Intp love stages

INTP Relationships, Love & Compatibility

INTPs have emotions like everyone else, but managing them effectively can be challenging to them. They tend to bury and ignore negative emotion because they scarcely understand what they are feeling and have almost no comfortable way of expressing it. When INTPs become angry, it is likely due to an issue they have avoided, or allowed to persist for too long. Here is the progression of INTP anger in 5 stages. Stage 1: INTP responds with sarcasm and gives smart-ass answers. They question the purpose validity, and justification for things they are being told or asked of. They may do this to an obnoxious degree and become slightly uncooperative. Stage 2: INTP develops a salty attitude and stops sharing their opinions because they are convinced you will not listen to them anyway. They now cease to care and respond to questions with very terse and dismissive responses. Stage 3: INTP begins withdrawing and gives you the silent treatment. Whatever social rapport they may have had with you is now one-sided. They speak only when addressed directly. Otherwise they do not initiate any communication and trying to get information out of them becomes like pulling teeth. Stage 4: INTP stops showing signs of dissent. They comply with requests in an almost unthinking and numb way. This is not because they have changed their tune. This is the midpoint in the transition from critical thinker to emotional outburst. Stage 5: In their mind, INTP has acquired enough evidence and connected enough dots to validate their anger and now they finally snap. A barrage of unbottled fury is unleashed as INTP mercilessly lambastes the object of their anger with detailed criticisms and insults that really sting because of how accurate and truthful they are. Enter your email address to subscribe to this blog and receive notifications of new posts by email. Email Address. Tags: anger emotions intp. Like this: Like Loading Subscribe to Blog via Email Enter your email address to subscribe to this blog and receive notifications of new posts by email. Leave a Reply Cancel reply. Using Astrology to Find Your Soulmate. By continuing to use this website, you agree to their use. To find out more, including how to control cookies, see here: Cookie Policy.

INTP Personality Type: Thinker & Seeker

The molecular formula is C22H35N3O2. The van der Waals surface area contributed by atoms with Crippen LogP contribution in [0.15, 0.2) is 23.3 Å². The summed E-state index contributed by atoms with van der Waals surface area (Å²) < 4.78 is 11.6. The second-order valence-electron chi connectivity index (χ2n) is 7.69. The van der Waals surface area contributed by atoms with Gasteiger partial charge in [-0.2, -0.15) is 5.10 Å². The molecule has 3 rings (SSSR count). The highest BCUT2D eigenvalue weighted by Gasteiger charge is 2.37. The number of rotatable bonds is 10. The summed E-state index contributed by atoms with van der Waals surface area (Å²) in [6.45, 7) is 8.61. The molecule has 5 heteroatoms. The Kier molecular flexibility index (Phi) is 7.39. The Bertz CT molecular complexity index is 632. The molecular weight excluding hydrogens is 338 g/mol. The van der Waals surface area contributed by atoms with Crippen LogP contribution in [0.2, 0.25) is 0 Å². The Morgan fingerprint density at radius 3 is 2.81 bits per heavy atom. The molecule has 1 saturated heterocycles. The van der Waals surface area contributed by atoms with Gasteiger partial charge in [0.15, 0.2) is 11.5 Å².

We have a pure kind of excitement and trust in our INTP skills of observation and analysis. It's like we realize we have this amazingly versatile tool. We love it, because man, does it work! I call this stage of young adulthood the "Fix-It" Stage. It is marked by an aggressive, single-minded, over-confident use of The Tool. And when The Tool doesn't work, we aren't dissuaded. And again. We keep using the same approach until we're so frustrated we want to scream. Not long after embarking out into the world, we usually find our first friction. Our style of intelligence may or may not translate into school performance. We may find that other people are not so interested in the kind of knowledge we seek. We may feel the first stab of a sharper isolation. Not the mysterious, hard-to-pin down feelings of isolation in childhood. Now, we have a growing pile of real world negative experiences at our disposal. More people, more venues, and more changes don't seem to solve the odd disconnect we feel with people. We experience our first failed attempts to adapt or adapt others to us. Yet, deep down, the powers and process we are using still feel great. Under the stings and frustrations and hurt feelings, we feel an enduring, fundamental sense of empowerment. That is the for the most part positive side of the Fix-It Stage. Until it becomes the worst part. That's what I'll explain. And what to do about it. As we leave childhood, our newly minted INTP skills feel pretty good. We are armed with a strong, inner confidence even if the confidence doesn't quite make it to the surface. We realize we have potent powers of analysis. We realize that if we focus our minds and energies, we can truly decode and understand the outside world. As we drink in information and produce ever-growing theories, we gain knowledge. And without even thinking about whether we trust this process of observation and analysis, we trust it. It is us. It is what we do. Early childhood development for an INTP is a very gradual and organic process when we learn about our positives and our negatives through trial and error without any objective guidance or assistance unless we are around another INTP mentor who is wise and self-aware. Once we have a grasp on the breadth and reach of our skills, we start improving and focusing them. Soon, we realize that others don't share these skills. In elementary school, most likely. There is a time when we realize that we are doing something cognitively that others don't do.